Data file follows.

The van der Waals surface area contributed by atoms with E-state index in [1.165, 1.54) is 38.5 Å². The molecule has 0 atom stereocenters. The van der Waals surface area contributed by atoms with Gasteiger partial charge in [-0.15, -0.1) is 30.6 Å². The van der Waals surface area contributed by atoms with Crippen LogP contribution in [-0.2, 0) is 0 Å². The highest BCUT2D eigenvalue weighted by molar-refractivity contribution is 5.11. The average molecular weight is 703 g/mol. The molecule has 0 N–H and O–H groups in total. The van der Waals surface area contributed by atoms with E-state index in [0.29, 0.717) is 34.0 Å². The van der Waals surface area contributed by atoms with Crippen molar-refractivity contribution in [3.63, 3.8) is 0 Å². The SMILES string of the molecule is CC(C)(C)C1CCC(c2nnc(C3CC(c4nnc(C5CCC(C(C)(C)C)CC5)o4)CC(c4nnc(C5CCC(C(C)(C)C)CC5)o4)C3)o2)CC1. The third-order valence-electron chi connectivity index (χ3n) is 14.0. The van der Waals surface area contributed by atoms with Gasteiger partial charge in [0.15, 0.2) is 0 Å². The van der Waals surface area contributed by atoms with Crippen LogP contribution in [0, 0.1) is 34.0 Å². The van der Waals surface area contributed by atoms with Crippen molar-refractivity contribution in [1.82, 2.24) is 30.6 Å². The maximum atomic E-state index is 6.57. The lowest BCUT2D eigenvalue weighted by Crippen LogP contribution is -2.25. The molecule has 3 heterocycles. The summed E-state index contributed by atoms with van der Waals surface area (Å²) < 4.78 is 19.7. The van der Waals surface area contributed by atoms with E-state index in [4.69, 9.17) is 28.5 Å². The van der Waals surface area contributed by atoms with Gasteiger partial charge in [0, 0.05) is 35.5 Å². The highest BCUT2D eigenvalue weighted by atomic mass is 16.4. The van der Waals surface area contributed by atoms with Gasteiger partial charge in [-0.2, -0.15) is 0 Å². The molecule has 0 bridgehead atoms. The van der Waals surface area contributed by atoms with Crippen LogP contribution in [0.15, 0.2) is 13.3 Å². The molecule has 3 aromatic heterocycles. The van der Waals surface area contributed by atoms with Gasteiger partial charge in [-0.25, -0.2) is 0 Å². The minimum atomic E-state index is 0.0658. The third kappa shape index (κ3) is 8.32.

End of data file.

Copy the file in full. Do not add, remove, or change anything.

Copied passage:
The van der Waals surface area contributed by atoms with E-state index in [1.165, 1.54) is 38.5 Å². The molecule has 0 atom stereocenters. The van der Waals surface area contributed by atoms with Gasteiger partial charge in [-0.15, -0.1) is 30.6 Å². The van der Waals surface area contributed by atoms with Crippen LogP contribution in [-0.2, 0) is 0 Å². The highest BCUT2D eigenvalue weighted by molar-refractivity contribution is 5.11. The average molecular weight is 703 g/mol. The molecule has 0 N–H and O–H groups in total. The van der Waals surface area contributed by atoms with E-state index in [0.29, 0.717) is 34.0 Å². The van der Waals surface area contributed by atoms with Crippen molar-refractivity contribution in [3.63, 3.8) is 0 Å². The SMILES string of the molecule is CC(C)(C)C1CCC(c2nnc(C3CC(c4nnc(C5CCC(C(C)(C)C)CC5)o4)CC(c4nnc(C5CCC(C(C)(C)C)CC5)o4)C3)o2)CC1. The third-order valence-electron chi connectivity index (χ3n) is 14.0. The van der Waals surface area contributed by atoms with Gasteiger partial charge in [0.15, 0.2) is 0 Å². The van der Waals surface area contributed by atoms with Crippen LogP contribution in [0, 0.1) is 34.0 Å². The van der Waals surface area contributed by atoms with Crippen molar-refractivity contribution in [1.82, 2.24) is 30.6 Å². The maximum atomic E-state index is 6.57. The lowest BCUT2D eigenvalue weighted by Crippen LogP contribution is -2.25. The molecule has 3 heterocycles. The summed E-state index contributed by atoms with van der Waals surface area (Å²) < 4.78 is 19.7. The van der Waals surface area contributed by atoms with E-state index in [4.69, 9.17) is 28.5 Å². The van der Waals surface area contributed by atoms with Gasteiger partial charge in [0, 0.05) is 35.5 Å². The highest BCUT2D eigenvalue weighted by atomic mass is 16.4. The van der Waals surface area contributed by atoms with Gasteiger partial charge in [-0.2, -0.15) is 0 Å². The molecule has 0 bridgehead atoms. The van der Waals surface area contributed by atoms with Crippen LogP contribution in [0.15, 0.2) is 13.3 Å². The molecule has 3 aromatic heterocycles. The van der Waals surface area contributed by atoms with Gasteiger partial charge in [-0.25, -0.2) is 0 Å². The minimum atomic E-state index is 0.0658. The third kappa shape index (κ3) is 8.32.